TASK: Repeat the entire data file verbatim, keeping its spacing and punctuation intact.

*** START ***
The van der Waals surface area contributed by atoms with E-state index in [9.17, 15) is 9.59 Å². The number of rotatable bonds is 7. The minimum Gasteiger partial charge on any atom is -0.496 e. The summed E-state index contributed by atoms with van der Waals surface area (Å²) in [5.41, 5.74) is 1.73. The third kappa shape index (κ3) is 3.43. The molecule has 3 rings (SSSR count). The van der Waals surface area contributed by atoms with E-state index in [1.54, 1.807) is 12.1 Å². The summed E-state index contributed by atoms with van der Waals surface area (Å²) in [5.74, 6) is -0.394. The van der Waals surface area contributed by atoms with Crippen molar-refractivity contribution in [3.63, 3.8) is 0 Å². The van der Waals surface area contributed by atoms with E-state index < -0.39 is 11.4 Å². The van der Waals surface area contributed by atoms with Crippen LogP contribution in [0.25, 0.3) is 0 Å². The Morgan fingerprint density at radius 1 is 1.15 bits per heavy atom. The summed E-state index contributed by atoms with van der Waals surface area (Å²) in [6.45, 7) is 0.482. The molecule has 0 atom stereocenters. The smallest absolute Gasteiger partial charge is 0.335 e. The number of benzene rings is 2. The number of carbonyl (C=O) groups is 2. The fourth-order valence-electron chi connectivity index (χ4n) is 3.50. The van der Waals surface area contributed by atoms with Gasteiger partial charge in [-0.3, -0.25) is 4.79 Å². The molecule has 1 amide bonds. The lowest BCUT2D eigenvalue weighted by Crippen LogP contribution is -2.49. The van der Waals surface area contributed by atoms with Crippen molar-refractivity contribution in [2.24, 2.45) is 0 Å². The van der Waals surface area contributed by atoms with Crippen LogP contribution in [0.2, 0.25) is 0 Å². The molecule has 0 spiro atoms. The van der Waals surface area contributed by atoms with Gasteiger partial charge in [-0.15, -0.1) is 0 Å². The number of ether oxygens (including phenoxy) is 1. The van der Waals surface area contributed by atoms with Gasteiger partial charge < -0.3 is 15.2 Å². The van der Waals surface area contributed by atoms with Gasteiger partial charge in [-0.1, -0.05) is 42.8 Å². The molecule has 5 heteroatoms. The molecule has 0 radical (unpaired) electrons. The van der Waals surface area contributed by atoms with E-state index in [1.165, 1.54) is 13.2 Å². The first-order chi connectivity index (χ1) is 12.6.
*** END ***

The van der Waals surface area contributed by atoms with E-state index in [9.17, 15) is 9.59 Å². The number of rotatable bonds is 7. The minimum Gasteiger partial charge on any atom is -0.496 e. The summed E-state index contributed by atoms with van der Waals surface area (Å²) in [5.41, 5.74) is 1.73. The third kappa shape index (κ3) is 3.43. The molecule has 3 rings (SSSR count). The van der Waals surface area contributed by atoms with E-state index in [1.54, 1.807) is 12.1 Å². The summed E-state index contributed by atoms with van der Waals surface area (Å²) in [5.74, 6) is -0.394. The van der Waals surface area contributed by atoms with Crippen molar-refractivity contribution in [3.63, 3.8) is 0 Å². The van der Waals surface area contributed by atoms with E-state index < -0.39 is 11.4 Å². The van der Waals surface area contributed by atoms with Crippen LogP contribution in [0.25, 0.3) is 0 Å². The Morgan fingerprint density at radius 1 is 1.15 bits per heavy atom. The summed E-state index contributed by atoms with van der Waals surface area (Å²) in [6.45, 7) is 0.482. The molecule has 0 atom stereocenters. The smallest absolute Gasteiger partial charge is 0.335 e. The number of benzene rings is 2. The number of carbonyl (C=O) groups is 2. The fourth-order valence-electron chi connectivity index (χ4n) is 3.50. The van der Waals surface area contributed by atoms with Gasteiger partial charge in [-0.3, -0.25) is 4.79 Å². The molecule has 1 amide bonds. The lowest BCUT2D eigenvalue weighted by Crippen LogP contribution is -2.49. The van der Waals surface area contributed by atoms with Crippen molar-refractivity contribution in [2.24, 2.45) is 0 Å². The van der Waals surface area contributed by atoms with Crippen LogP contribution in [0.2, 0.25) is 0 Å². The molecule has 0 spiro atoms. The van der Waals surface area contributed by atoms with Gasteiger partial charge in [-0.15, -0.1) is 0 Å². The number of ether oxygens (including phenoxy) is 1. The van der Waals surface area contributed by atoms with Gasteiger partial charge < -0.3 is 15.2 Å². The van der Waals surface area contributed by atoms with Gasteiger partial charge in [-0.1, -0.05) is 42.8 Å². The molecule has 5 heteroatoms. The molecule has 0 radical (unpaired) electrons. The van der Waals surface area contributed by atoms with E-state index in [1.165, 1.54) is 13.2 Å². The first-order chi connectivity index (χ1) is 12.6.